The councilman issued a letter to Chick-fil-A president Dan Cathy July 25, decrying Cathy’s recent statement that he was “guilty as charged” in opposing marriage equality.
The company has long been allied with, and provided funds to, antigay organizations but Cathy’s statements provide the company’s first on-the-record opposition to LGBT rights.
“As an American you are legally entitled to your opinion, regardless of how insensitive and intolerant it may be, but as a fellow American and an elected member of Philadelphia City Council, I am entitled to express my opinion as well,” Kenney wrote, adding, “there is no place for this type of hate in our great City of Brotherly Love and Sisterly Affection.”
Kenney told PGN this week that Cathy’s openness about his antigay views moved him to action.
“He came out publicly,” he said. “He made it clear as to his stance when it comes to civil rights and that’s his right. But it’s my right not to support his company.”
When council returns to session in September, Kenney said he plans to introduce a resolution “condemning [Cathy’s] bigoted views.”
“We need full disclosure like this. If he’s a bigot and taking my money and putting it into bigoted causes, everyone needs to know that,” he said. “When [Geno’s Steaks owner] Joey Vento did his ugly stuff, some people went and bought more steaks and that’s their right, but I would never go there again and that’s my choice. But it’s important for people to know where you stand.”
Religion has factored prominently into the discussion over Cathy’s comments; the executive proffered that his company supports the “biblical definition of the family unit” and that “we are inviting God’s judgment on our nation” when society attempts to “define what marriage is about.”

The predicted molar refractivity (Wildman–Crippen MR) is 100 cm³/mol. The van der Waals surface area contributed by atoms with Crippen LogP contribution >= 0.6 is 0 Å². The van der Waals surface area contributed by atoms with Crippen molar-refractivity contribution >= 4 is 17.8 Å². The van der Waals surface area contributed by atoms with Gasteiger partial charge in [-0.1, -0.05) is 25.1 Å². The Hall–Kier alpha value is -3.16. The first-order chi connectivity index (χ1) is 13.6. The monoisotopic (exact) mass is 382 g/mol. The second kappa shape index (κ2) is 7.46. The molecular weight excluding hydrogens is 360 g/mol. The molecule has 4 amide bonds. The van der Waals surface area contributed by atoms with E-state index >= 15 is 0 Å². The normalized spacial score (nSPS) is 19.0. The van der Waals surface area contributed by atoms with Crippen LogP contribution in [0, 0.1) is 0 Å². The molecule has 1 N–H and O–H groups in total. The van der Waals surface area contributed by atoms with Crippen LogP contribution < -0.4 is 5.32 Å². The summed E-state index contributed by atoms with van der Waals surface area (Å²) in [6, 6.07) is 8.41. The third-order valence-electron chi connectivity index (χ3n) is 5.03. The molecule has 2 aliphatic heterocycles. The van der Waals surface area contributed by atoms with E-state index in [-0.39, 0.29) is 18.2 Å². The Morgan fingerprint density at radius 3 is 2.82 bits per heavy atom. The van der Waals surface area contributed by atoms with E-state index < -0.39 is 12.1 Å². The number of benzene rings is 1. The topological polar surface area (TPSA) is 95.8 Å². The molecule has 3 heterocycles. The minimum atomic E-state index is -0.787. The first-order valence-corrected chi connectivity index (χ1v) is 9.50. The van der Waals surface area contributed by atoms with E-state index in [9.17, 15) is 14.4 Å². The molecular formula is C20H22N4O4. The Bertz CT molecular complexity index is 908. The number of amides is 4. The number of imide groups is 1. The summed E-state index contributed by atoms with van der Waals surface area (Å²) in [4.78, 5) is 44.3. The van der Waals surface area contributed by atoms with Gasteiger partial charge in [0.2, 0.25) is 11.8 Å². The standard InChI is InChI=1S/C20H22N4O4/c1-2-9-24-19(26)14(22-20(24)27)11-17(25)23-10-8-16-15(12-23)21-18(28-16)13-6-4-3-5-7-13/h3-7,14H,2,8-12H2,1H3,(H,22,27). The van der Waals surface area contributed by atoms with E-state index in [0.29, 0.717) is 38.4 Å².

However, Kenney said marriage equality is not a religious issue “in any way, shape or form.”
“People struggled, died, went to jail, fought wars for full civil rights, and right now in most states, full civil rights are not afforded to all Americans because of this issue,” he said. “If I can enjoy the full civil liberties of being married, you should be able to also regardless of your sexual orientation. Why should we deny two long-term, committed gay men or women pension benefits, health benefits, tax deductions, hospital rights because of who they are? It’s unconscionable to me that in 2012 we are even arguing this. But it’s not about religion — it’s about gay people being denied civil rights.”
Kenney is not alone in his condemnations: A Chicago alderman said this week he will work to block the construction of the city’s second Chick-fil-A location, and the mayor of Boston said that, while he won’t actively prevent a
store from opening up in his city, the chain is not welcome.
Kenney noted that his “take a hike” comment was a metaphor, and that he would not work to prevent Chick-fil-A from setting up shop in the area.
There are currently eight Chick-fil-A stores within the city limits and about two-dozen more in the metro area.
Reaction to the letter on Kenney’s Facebook post has been mixed, but he said he’s confident that taking a public stand was the right choice.
“In the course of my career there have been a number of times these issues [have] come up and really bother me. It reminds me how much poisonous hatred venom there is, even now in 2012,” he said. “We’ve got some uglies here in Philadelphia, but at least we have a large [LGBT] community and a large ally community where people can live safely and happily. But to be a gay man or woman growing up in an isolated town in Texas, Oklahoma or Indiana, it’s got to be a really difficult life. We straight people need to be reminded of that now and then and continue to experience the ugly side of America so that we can are motivated to get involved in these issues and say what needs to be said.”